THE POWER TO DESTROY
Effort to dump income tax gains steam
Supporters look to have 100 House co-sponsors by July 4
Posted: March 5, 2004 - 1:00 a.m. Eastern
By Ron Strom - © 2004 WorldNetDaily.com
An effort to do away with federal
income tax and replace it with a national consumption tax is gaining steam,
as activists strive to get at least 100 members of the House of Representatives
on board by Independence Day.
"We think we'll be at 100 co-sponsors by July 4," Tom Wright, executive director of Americans for Fair Taxation, told WND.
Wright noted the House bill, H.R. 25, added its latest co-sponsor this week - Republican Rep. Barbara Cubin of Wyoming - bringing the total to 44.
"We're working with our grass-roots people across the country" to get to the goal, Wright said. H.R. 25, the Fair Tax Act, is sponsored by Rep. John Linder, R-Ga., who has sponsored similar legislation for the last several years. The latest version of the bill was introduced Jan. 7, 2003.
"The current federal income tax system is broken. Patching up the existing code is pointless. It's time for a fresh approach, a fair approach. It's time for the FairTax," says the group's website.
"From its humble beginnings, the income tax has grown like a cancer by taxing our hard work and discouraging savings and investment."
H.R. 25 would eliminate the federal income tax and replace it with a 23 percent consumption tax paid by the end user. That means business-to-business purchases for the production of goods and services would not be taxed. The organization estimates consumer prices will drop by an estimated 20-30 percent as a result of the change.
The group's website describes how the bill's rebate function works. It assures that those living in poverty would not pay any tax.
"Under the FairTax, no American will pay taxes on necessities. The rebate will be equivalent to the tax paid on essential goods and services. The rebate will be mailed before the tax is actually paid [and] will be paid in equal installments at the beginning of the month. The size of the monthly rebate will be determined by the federal poverty level for a particular household size."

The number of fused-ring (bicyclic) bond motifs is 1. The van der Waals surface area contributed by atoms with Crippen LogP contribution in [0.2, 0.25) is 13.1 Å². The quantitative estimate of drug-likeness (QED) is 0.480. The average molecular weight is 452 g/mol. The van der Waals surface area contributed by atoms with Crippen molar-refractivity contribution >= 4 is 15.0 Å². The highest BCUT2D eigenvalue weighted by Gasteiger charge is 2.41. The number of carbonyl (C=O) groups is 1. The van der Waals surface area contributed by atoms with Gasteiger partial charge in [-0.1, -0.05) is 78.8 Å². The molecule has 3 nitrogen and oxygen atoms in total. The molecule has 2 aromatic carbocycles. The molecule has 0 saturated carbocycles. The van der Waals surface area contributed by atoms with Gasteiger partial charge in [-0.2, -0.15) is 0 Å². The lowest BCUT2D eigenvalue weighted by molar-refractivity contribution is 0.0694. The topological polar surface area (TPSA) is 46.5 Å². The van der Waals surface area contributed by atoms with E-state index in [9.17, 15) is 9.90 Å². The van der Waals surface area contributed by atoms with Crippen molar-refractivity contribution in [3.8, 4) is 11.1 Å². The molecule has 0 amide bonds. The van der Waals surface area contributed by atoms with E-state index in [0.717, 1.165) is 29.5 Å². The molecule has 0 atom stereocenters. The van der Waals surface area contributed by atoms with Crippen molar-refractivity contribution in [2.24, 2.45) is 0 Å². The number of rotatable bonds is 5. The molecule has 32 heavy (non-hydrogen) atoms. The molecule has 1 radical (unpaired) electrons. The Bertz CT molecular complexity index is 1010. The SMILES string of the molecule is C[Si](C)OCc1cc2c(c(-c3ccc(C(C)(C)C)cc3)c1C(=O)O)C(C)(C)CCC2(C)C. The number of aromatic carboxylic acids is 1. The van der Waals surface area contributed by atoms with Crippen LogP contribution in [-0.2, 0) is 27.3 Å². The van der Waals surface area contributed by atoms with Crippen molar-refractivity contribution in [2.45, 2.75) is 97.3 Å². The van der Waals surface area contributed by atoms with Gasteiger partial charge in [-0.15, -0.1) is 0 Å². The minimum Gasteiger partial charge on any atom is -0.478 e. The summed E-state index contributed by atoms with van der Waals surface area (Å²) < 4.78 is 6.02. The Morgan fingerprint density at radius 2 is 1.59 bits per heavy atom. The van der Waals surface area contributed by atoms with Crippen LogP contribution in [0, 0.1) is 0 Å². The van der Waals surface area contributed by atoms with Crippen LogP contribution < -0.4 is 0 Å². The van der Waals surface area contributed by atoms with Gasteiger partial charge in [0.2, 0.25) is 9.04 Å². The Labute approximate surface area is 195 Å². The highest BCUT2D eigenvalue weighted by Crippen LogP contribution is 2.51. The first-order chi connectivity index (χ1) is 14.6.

Wright touted the support of the American Farm Bureau. The organization has been educating its membership on the bill, and many state chapters have given the bill legislative priority.
Dumping the income tax has become a campaign issue in many political races this year, Wright says.
"All over Texas, House candidates are supporting it," he said, mentioning races in other states as well.
Wright noted the bill's cause is helped every time Social Security reform is discussed, since, under the plan, the entitlement program would be supported by the consumption tax instead of what he calls the "regressive" Social Security tax.
Americans for Fair Taxation says the first year the plan goes into effect, revenue to the federal government would remain the same. From there, the group claims, revenue will grow due to increased economic activity.
H.R. 25 is pending in the House Ways and Means Committee and has not had a hearing. Once the sponsorship level grows to 100, however, Wright thinks Chairman Bill Thomas, R-Calif., will take action on the bill.
The bill's Senate version is S.1493, sponsored by Sen. Saxby Chambliss, R-Ga., which was introduced in July.
WND columnist Neal Boortz is a supporter of the plan. In an August column, he addressed the issue of why the idea hasn't been enacted already.
"And just why hasn't it passed?" he wrote. "Because the idea is so bold that many politicians, while personally praising the concept, just assume it can't pass.
"It can pass, my friends. It can pass if the people of America learn the details and then let their elected officials know that they want some action."